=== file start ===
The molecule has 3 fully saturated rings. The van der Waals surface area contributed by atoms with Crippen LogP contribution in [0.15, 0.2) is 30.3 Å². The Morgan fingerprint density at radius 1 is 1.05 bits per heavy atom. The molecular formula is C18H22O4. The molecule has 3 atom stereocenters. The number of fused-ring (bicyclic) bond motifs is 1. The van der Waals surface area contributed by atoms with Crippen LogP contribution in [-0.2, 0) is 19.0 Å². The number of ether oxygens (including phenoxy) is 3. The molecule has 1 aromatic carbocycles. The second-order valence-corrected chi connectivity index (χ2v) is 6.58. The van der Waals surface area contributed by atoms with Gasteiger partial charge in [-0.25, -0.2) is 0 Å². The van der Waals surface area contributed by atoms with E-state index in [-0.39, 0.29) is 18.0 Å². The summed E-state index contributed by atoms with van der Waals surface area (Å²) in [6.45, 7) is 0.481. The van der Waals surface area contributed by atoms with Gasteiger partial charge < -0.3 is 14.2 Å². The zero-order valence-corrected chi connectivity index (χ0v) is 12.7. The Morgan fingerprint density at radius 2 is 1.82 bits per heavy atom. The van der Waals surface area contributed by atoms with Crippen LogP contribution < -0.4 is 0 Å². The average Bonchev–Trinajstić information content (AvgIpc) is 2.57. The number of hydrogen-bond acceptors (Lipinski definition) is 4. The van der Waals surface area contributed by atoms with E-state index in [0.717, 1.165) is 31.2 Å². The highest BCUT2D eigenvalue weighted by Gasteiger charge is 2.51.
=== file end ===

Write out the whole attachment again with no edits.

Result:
The molecule has 3 fully saturated rings. The van der Waals surface area contributed by atoms with Crippen LogP contribution in [0.15, 0.2) is 30.3 Å². The Morgan fingerprint density at radius 1 is 1.05 bits per heavy atom. The molecular formula is C18H22O4. The molecule has 3 atom stereocenters. The number of fused-ring (bicyclic) bond motifs is 1. The van der Waals surface area contributed by atoms with Crippen LogP contribution in [-0.2, 0) is 19.0 Å². The number of ether oxygens (including phenoxy) is 3. The molecule has 1 aromatic carbocycles. The second-order valence-corrected chi connectivity index (χ2v) is 6.58. The van der Waals surface area contributed by atoms with Gasteiger partial charge in [-0.25, -0.2) is 0 Å². The van der Waals surface area contributed by atoms with E-state index in [-0.39, 0.29) is 18.0 Å². The summed E-state index contributed by atoms with van der Waals surface area (Å²) in [6.45, 7) is 0.481. The van der Waals surface area contributed by atoms with Gasteiger partial charge < -0.3 is 14.2 Å². The zero-order valence-corrected chi connectivity index (χ0v) is 12.7. The Morgan fingerprint density at radius 2 is 1.82 bits per heavy atom. The van der Waals surface area contributed by atoms with Crippen LogP contribution < -0.4 is 0 Å². The average Bonchev–Trinajstić information content (AvgIpc) is 2.57. The number of hydrogen-bond acceptors (Lipinski definition) is 4. The van der Waals surface area contributed by atoms with E-state index in [0.717, 1.165) is 31.2 Å². The highest BCUT2D eigenvalue weighted by Gasteiger charge is 2.51.